A recent study of the experiences of North Carolina students explores this issue. The answer seems to be yes, especially for elementary school students taught by black teachers. In general, black teachers rely less on exclusionary discipline than white teachers, regardless of the race of their student.
Researchers Constance Lindsey and Cassandra Hart examined the disciplinary records of more than two million 1st-12th grade students over a six-year period (2007-2013). The study compared disciplinary outcomes for students in the years they had a same-race teacher to the years in which they did not. This research is unique in its design. While researchers and the public have access to data that details the number of disciplinary actions meted out, rarely does data allow one to track the characteristics of specific students and their teachers.
Here is what they found.
For black elementary-aged students, having a black teacher means a lower chance of receiving detentions, suspensions, or expulsions. However, this pattern may not hold true at the high school level.
Race and gender intersect in interesting ways in elementary schools. When a black male student has a black female teacher, his chances of being removed from school for a disciplinary infraction drop by 15 percent. When black male students are paired with black male educators, that reduction rose to 18 percent. Black female students are removed from school 10 percent less often when they are paired with black educators.
The authors do not observe any disciplinary advantages associated with matching white students to white teachers. White elementary-aged students face exclusionary forms of discipline less often when taught by a Black educator. It is black female educators, not white educators, who hand out the lowest rates of exclusionary discipline to white students.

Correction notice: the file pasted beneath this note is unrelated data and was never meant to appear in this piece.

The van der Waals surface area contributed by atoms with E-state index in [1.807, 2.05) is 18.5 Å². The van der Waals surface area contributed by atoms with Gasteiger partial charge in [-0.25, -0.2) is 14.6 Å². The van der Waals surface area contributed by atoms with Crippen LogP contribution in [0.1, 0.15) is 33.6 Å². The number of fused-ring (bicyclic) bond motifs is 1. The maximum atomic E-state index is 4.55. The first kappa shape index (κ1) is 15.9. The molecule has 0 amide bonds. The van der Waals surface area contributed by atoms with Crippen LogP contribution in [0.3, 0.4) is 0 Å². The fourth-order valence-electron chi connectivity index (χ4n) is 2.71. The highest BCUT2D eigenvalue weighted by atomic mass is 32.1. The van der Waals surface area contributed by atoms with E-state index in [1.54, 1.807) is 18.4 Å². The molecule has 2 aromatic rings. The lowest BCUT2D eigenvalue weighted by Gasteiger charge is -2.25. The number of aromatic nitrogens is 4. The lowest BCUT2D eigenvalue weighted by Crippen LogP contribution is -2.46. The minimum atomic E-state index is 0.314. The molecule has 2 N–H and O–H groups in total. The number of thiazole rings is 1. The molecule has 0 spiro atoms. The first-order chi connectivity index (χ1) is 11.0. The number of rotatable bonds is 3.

These findings are compelling. Reductions in the use of exclusionary school discipline can have a positive impact on educational student outcomes. Students who are suspended, even once, have a substantially higher chance of dropping out of school, developing truancy problems, and coming in contact with the juvenile justice system.
The benefits go beyond reduced discipline. Lindsey and Hart find that black students who were taught by black teachers achieve at higher levels academically. The reading scores of elementary students rose when they were taught by black teachers.
The study did not explain why these reductions in disciplinary rates occur when students are taught by black teachers. The authors speculate that the lower discipline rates might be due to black teachers adopting more effective classroom management practices or an increased level of respect felt by students towards teachers who look like them. Other studies indicate that black and white teachers view black student behavior differently.
Increasing the number of black teachers may not be such a simple matter. America’s teaching ranks are not representative of its student population. For example, in North Carolina, the population of Black and Latino students rose by four percent between 2001 and 2013, while the percentage of Black and Latino teachers dropped by one percent.
It is not clear the extent to which the study is generalizable, as the racial breakdown of North Carolina students in public schools does not reflect that of the nation. The percentage of black students in North Carolina public schools (26 percent) is considerably higher than in the nation (approximately 16 percent).
Yet the evidence seems to speak for itself. Employing more black teachers would be in the best interest of all children.
Ashley Arnold is a graduate student at Duke University’s Sanford School of Public Policy and a policy intern at the ACLU of Pennsylvania.
*The authors explain why the study looked at only black and white students. “Students of other racial and ethnic groups had insufficient exposure to same-race teachers for the purposes of our study. For example, while Latino students account for 16 percent of observations in the data, the state has too few Latino teachers to estimate precise race-match effects for this group.”